Inscribed on a tablet held by putto, in red chalk, "AMOR DEI"; on verso at upper center, in pen and black ink, "Michel Angli: ̊Bona Rotta"; just below, in red chalk, "Michel Angi. B.F. / Roma"; at lower right, in black chalk, various numbers.
Watermark: Fleur-de-lis in a circle (cf. Briquet 6895: Pisa, 1543).
Although born in a hamlet some sixty kilometers north of Milan, Tibaldi was raised in Bologna, where he spent his formative years as an artist. He transferred to Rome probably in 1547 and there assisted Perino del Vaga on frescoes in the Castel Sant’Angelo, continuing work in the Sala Paolina even after Perino’s death in October 1547.1 In Rome Tibaldi also worked for the Bolognese Cardinal Giovanni Poggi (1493–1556), and, once back in Bologna, he executed decorative cycles in the Poggi palace as well as scenes of the life of John the Baptist in the family chapel at the church of San Giacomo Maggiore. The innovative Palazzo Poggi frescoes of ca. 1550, which tell the story of the Greek hero Ulysses across two ceilings, are without question the finest pictorial achievement of Tibaldi’s career.
While in the Fairfax Murray collection, this drawing was attributed to Daniele da Volterra, an attribution perfectly understandable when one compares the sheet with Daniele’s own studies (see, for example, 2001.39), which depict similarly strong-limbed figures with a delicate application of chalk. According to a note in the departmental file A. E. Popham recognized the sheet as by Tibaldi in 1958.
It relates primarily to one of the four strongly foreshortened, muscular figures in animated poses seated on an architrave that occupies the corners of the vault of the larger of the two Ulysses rooms in the Palazzo Poggi. Like the ignudi of Michelangelo’s Sistine ceiling—a series of twenty male nudes in a variety of poses painted in the years 1508 to 1512—Tibaldi’s figures have given rise to diverse interpretations. They were seen as angels, wind gods, or fictive viewers affected by the horrors of the ceiling’s central scene. The putto holding a tablet inscribed Amor Dei (Love of God), lightly sketched in at the upper left of the present drawing, suggests that at least at an early stage in the development of the scheme, Tibaldi’s ignudi were intended as allegories.2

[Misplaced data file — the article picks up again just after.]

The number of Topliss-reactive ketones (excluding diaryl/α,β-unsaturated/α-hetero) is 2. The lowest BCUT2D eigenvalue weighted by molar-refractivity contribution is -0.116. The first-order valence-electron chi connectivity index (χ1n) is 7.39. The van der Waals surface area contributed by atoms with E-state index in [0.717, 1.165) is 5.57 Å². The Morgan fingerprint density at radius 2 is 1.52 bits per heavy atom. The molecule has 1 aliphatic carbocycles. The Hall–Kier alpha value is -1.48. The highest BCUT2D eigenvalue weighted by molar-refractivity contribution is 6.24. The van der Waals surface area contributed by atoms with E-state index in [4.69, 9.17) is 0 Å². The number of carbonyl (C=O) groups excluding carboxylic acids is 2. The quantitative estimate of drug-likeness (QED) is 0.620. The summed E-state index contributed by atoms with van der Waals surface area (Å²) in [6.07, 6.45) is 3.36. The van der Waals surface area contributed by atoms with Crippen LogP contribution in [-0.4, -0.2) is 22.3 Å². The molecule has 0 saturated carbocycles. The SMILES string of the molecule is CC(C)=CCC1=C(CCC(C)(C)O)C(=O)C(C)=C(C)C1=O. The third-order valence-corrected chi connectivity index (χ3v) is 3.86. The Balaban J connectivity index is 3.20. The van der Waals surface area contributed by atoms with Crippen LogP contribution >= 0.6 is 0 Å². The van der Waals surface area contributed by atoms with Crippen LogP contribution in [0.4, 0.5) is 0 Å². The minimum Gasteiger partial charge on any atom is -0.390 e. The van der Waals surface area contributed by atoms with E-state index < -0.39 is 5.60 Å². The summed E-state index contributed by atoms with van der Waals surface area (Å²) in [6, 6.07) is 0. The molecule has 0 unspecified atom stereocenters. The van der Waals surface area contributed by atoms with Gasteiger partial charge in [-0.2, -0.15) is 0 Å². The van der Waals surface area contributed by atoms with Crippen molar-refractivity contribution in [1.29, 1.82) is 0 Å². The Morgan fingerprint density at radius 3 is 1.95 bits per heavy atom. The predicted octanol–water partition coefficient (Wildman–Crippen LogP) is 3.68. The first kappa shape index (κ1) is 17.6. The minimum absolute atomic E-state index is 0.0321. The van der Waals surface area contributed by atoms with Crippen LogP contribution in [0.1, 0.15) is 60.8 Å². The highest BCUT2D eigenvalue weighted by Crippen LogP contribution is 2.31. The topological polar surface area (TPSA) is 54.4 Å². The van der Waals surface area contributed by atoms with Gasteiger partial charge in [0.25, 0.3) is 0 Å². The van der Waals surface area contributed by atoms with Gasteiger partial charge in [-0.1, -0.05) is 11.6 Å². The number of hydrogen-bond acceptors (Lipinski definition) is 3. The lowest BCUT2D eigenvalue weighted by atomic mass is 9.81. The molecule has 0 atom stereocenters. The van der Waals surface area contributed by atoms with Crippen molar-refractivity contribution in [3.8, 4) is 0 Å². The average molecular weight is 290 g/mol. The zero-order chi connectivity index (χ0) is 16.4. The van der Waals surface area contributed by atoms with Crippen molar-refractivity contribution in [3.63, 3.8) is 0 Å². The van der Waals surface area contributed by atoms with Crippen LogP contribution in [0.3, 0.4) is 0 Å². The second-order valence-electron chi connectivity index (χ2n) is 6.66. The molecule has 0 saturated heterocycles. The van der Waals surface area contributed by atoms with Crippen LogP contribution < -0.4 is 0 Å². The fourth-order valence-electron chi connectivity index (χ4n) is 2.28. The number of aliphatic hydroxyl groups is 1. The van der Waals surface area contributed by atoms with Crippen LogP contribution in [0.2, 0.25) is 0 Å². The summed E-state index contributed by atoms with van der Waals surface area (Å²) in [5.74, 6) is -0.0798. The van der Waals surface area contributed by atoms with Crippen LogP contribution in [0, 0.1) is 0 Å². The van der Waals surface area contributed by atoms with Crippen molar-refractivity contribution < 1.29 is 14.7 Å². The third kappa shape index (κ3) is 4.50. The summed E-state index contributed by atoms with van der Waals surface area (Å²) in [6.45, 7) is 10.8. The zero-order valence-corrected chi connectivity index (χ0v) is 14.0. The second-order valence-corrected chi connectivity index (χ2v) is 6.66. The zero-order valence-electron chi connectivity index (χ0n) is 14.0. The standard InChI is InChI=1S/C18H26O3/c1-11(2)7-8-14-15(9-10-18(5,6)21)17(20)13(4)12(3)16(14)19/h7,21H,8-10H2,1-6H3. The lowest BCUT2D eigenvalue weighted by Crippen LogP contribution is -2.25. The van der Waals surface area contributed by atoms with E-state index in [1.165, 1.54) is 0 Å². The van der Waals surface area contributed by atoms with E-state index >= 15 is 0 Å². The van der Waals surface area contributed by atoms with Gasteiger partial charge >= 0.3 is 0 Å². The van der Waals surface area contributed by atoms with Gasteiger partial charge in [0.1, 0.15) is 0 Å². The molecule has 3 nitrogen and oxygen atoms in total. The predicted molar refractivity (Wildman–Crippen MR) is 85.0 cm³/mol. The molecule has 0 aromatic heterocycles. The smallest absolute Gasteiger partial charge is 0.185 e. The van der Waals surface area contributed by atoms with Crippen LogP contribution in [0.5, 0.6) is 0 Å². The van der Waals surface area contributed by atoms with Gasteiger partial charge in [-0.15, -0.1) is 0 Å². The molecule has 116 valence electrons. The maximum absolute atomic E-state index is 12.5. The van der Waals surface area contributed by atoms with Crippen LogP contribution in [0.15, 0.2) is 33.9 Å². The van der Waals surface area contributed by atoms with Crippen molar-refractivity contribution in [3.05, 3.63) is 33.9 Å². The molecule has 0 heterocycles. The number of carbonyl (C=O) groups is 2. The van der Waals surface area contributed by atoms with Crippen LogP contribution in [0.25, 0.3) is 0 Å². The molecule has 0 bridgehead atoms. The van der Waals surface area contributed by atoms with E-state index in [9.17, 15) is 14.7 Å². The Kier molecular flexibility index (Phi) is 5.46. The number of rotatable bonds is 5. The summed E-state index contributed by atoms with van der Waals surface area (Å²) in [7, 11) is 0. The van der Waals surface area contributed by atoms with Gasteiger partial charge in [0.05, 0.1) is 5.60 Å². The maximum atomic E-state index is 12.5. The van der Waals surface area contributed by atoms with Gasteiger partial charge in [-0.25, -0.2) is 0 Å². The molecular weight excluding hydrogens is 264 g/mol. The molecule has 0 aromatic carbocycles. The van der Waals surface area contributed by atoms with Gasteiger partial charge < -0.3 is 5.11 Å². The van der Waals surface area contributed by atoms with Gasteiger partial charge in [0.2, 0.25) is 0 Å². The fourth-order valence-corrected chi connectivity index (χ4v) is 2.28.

Vittoria Romani’s description of the study as a sibyl, and the suggestion that the drawing may have been a study for the vault of the Fantetti chapel in Santa Maria Maggiore, Bologna—lost, but described by Malvasia as “le quattro famosissime Sibille a fresco, tanto osservate, anzi studiate da gl’affaticatissimi Carracci”—seems unlikely.3 Sibyls were usually depicted fully clothed. In addition, the figure looks male and corresponds closely to frescoes in the Palazzo Poggi. The lower half of the figure in particular is almost identical in drawing and fresco, although the Mannerist elements have been pushed even further for the painted version. The sotto in su perspective has been exaggerated, the figure—almost doubled over—is more strongly contorted, the knee is raised higher, and the darkened sole of the other, dangling, foot is almost entirely visible. Lastly, whereas in the drawing the loins are covered, in the fresco the drapery only serves as a wind-filled backdrop to the figure, leaving an unapologetically clear view of the genitals.
Tibaldi reused the upper half of the figure for the sea nymph in the fresco Ino Rescuing Ulysses by Giving Him Her Veil in the smaller of the two rooms.4 There, Ulysses is seen lying prone on the broken plank that was the sole remnant of the sailing boat destroyed by his enemy Neptune, clutching the unsinkable veil which was to save him.
A series of similar highly wrought figure studies attests to Tibaldi’s careful preparation of the Palazzo Poggi frescoes. These include the study of a seated young man in the Statens Museum for Kunst in Copenhagen5 and one for Aeolus in the Metropolitan Museum in New York,6 both in red chalk, and, in black chalk, a study for Polyphemus in the Kunsthalle Hamburg.7 A fine drawing in red chalk of a seated female in the Musée des Beaux-Arts in Dijon has also been associated with the frescoes.8
- Vasari states that Tibaldi “went in the year 1547 to Rome, where he occupied himself until the year 1550.” See Vasari 1996, 2:776; Vasari 1878–85, 7:416. The first record of his presence in Rome, however, is a payment of November 1549.
- For a thorough discussion of the meaning of the Palazzo Poggi ignudi, see Kiefer 2000, 223–88.
- Malvasia 1969, 42 (52:3), cited by Romani 1997, 47.
- Briganti 1945, fig. 126.
- Inv. kks11160. See Gere 1971, 82, pl. XI; see also Fortunati Pietrantonio 1986, 2:521.
- Inv. 2007.127.
- Inv. 21297. See Hamburg 1997, no. 58.
- Inv. ca t 189. See Romani 1997, pl. X; Guil- laume 2004, no. 350.
Rhoda Eitel-Porter and and John Marciari, Italian Renaissance Drawings at the Morgan Library & Museum, New York, 2019, no. 108.
Selected references: Fairfax Murray 1905-12, 4: no. 27; Cambridge 1962, no. 37; New York 1965-66, no. 121; Romani 1997, 47, pl. VIII, fig. 55.
Collection J. Pierpont Morgan : Drawings by the Old Masters Formed by C. Fairfax Murray. London : Privately printed, 1905-1912, IV, 27, repr.
Stampfle, Felice, and Jacob Bean. Drawings from New York collections. I: The Italian Renaissance. New York : Metropolitan Museum of Art : Pierpont Morgan Library, 1965, p. 70-71, no. 121, repr.
Formerly attributed to Daniele da Volterra and Enea Salmeggia.
Daniele, da Volterra, approximately 1509-1566, Formerly attributed to.
Salmeggia, Enea, approximately 1565-1626, Formerly attributed to.
Bouverie, Edward, 1767-1858, former owner.
Adolphus Frederick, Prince, Duke of Cambridge, 1774-1850, former owner.
Murray, Charles Fairfax, 1849-1919, former owner.
Morgan, J. Pierpont (John Pierpont), 1837-1913, former owner.
Morgan, J. P. (John Pierpont), 1867-1943, former owner.